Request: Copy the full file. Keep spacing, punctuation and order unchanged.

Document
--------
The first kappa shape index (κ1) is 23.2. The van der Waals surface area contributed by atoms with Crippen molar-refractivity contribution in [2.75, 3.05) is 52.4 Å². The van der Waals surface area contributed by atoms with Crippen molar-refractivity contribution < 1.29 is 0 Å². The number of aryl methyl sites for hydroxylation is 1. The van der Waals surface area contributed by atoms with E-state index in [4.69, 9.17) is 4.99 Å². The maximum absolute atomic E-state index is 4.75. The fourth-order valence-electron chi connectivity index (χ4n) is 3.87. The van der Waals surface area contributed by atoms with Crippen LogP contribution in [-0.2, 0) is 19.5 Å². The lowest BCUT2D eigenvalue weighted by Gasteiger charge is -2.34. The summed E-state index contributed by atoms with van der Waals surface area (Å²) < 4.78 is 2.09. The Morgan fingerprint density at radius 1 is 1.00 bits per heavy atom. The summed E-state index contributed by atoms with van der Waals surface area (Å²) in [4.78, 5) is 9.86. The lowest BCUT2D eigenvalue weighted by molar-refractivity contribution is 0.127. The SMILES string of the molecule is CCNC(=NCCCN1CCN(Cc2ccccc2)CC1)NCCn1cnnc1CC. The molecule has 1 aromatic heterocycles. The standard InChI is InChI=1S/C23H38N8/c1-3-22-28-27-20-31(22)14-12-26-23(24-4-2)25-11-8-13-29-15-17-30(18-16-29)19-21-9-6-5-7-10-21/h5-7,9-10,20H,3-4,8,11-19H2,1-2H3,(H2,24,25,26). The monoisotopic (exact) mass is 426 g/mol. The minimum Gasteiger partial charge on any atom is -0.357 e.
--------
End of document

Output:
The first kappa shape index (κ1) is 23.2. The van der Waals surface area contributed by atoms with Crippen molar-refractivity contribution in [2.75, 3.05) is 52.4 Å². The van der Waals surface area contributed by atoms with Crippen molar-refractivity contribution < 1.29 is 0 Å². The number of aryl methyl sites for hydroxylation is 1. The van der Waals surface area contributed by atoms with E-state index in [4.69, 9.17) is 4.99 Å². The maximum absolute atomic E-state index is 4.75. The fourth-order valence-electron chi connectivity index (χ4n) is 3.87. The van der Waals surface area contributed by atoms with Crippen LogP contribution in [-0.2, 0) is 19.5 Å². The lowest BCUT2D eigenvalue weighted by Gasteiger charge is -2.34. The summed E-state index contributed by atoms with van der Waals surface area (Å²) < 4.78 is 2.09. The Morgan fingerprint density at radius 1 is 1.00 bits per heavy atom. The summed E-state index contributed by atoms with van der Waals surface area (Å²) in [4.78, 5) is 9.86. The lowest BCUT2D eigenvalue weighted by molar-refractivity contribution is 0.127. The SMILES string of the molecule is CCNC(=NCCCN1CCN(Cc2ccccc2)CC1)NCCn1cnnc1CC. The molecule has 1 aromatic heterocycles. The standard InChI is InChI=1S/C23H38N8/c1-3-22-28-27-20-31(22)14-12-26-23(24-4-2)25-11-8-13-29-15-17-30(18-16-29)19-21-9-6-5-7-10-21/h5-7,9-10,20H,3-4,8,11-19H2,1-2H3,(H2,24,25,26). The monoisotopic (exact) mass is 426 g/mol. The minimum Gasteiger partial charge on any atom is -0.357 e.